Comparison of Directly Measured Left Ventricular Wall Stress and Stress Calculated from Geometric Reference Figures
Mean left ventricular wall force was determined with a calibrated transmural auxotonic strain gauge in the left ventricle of six anesthetized, open-chest dogs with intact circulation. The gauge was oriented in the plane of the minor left ventricular equator, midway between the papillary muscles. Left ventricular internal volume was derived from the passive pressure-volume curve of the arrested heart and calculated mean wall stress was derived both from spherical and ellipsoidal reference figures for the left ventricle and compared with measured forces. Control left ventricular end-diastolic pressure averaged 3.0 ± 0.6 mm Hg (SE). At this level of end-diastolic pressure, measured peak wall stress averaged 97.2±14.4 g/cm2, whereas calculated peak wall stress averaged 79.3±9.9 and 118.6±12.9 g/cm2, for the spherical and ellipsoidal models, respectively. Measured end-diastolic wall force values averaged 9.4±4.5 and 29.2±8.1 g/cm2 at an end-diastolic pressure of 3.0 and 12.3 mm Hg, respectively. In all cases, stress values calculated from spherical reference figures for the left ventricle were significantly lower than those measured directly. In four other experiments, using right heart bypass, the ventricular septum was exposed and active wall force was determined at two or more sites on the left ventricular minor equator. Wall stress at these sites differed by an average of 15.3%, indicating that stresses around the minor equator are relatively uniform. These studies lend validity to the application of geometric models in the calculation of mean wall stress and favor the application of an ellipsoid for the geometric reference figure.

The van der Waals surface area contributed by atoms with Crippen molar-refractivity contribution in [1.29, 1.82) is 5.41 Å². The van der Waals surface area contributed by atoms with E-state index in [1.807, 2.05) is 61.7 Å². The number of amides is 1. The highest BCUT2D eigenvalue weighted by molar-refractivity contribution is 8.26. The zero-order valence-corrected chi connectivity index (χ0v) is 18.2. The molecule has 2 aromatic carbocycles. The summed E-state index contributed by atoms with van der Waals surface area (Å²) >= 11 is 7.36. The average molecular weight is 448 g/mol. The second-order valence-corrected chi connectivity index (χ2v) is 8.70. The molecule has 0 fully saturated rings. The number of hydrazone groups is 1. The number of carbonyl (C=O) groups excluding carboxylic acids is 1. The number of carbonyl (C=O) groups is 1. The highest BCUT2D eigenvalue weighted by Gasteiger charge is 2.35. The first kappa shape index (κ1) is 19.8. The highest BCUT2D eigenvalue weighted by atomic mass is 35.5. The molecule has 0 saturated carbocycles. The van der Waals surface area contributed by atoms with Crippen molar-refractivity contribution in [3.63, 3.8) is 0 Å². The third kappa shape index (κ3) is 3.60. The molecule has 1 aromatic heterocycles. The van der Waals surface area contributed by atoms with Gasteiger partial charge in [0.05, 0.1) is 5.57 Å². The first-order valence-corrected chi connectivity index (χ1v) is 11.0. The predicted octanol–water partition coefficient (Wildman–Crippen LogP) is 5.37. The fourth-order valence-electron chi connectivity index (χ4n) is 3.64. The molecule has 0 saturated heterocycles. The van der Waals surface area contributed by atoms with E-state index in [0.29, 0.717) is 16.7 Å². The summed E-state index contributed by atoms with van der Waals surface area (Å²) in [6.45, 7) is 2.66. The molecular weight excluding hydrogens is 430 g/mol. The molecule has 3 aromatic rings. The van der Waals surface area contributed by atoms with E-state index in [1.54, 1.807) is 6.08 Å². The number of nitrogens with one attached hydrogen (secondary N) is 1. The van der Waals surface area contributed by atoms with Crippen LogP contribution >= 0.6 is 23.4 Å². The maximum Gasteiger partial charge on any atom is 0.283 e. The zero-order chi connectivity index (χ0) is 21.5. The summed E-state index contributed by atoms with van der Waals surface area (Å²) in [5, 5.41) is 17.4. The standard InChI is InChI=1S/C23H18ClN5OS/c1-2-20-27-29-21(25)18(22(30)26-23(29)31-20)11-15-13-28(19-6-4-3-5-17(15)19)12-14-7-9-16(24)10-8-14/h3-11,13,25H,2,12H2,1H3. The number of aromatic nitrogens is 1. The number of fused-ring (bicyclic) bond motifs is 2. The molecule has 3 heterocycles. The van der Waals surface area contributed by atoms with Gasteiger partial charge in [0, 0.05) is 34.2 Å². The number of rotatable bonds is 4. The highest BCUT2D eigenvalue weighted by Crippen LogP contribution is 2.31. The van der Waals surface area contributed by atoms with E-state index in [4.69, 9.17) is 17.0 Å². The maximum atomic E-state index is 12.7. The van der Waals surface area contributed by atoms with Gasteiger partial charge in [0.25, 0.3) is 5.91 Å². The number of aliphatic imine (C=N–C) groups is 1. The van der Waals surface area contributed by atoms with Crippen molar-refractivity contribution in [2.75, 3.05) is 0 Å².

- auxotonic force gauge
- average left ventricular wall force
- Laplace relationship
- major axis stress
- ellipsoid of revolution
- Received September 11, 1970.
- Accepted March 16, 1971.
- © 1971 American Heart Association, Inc.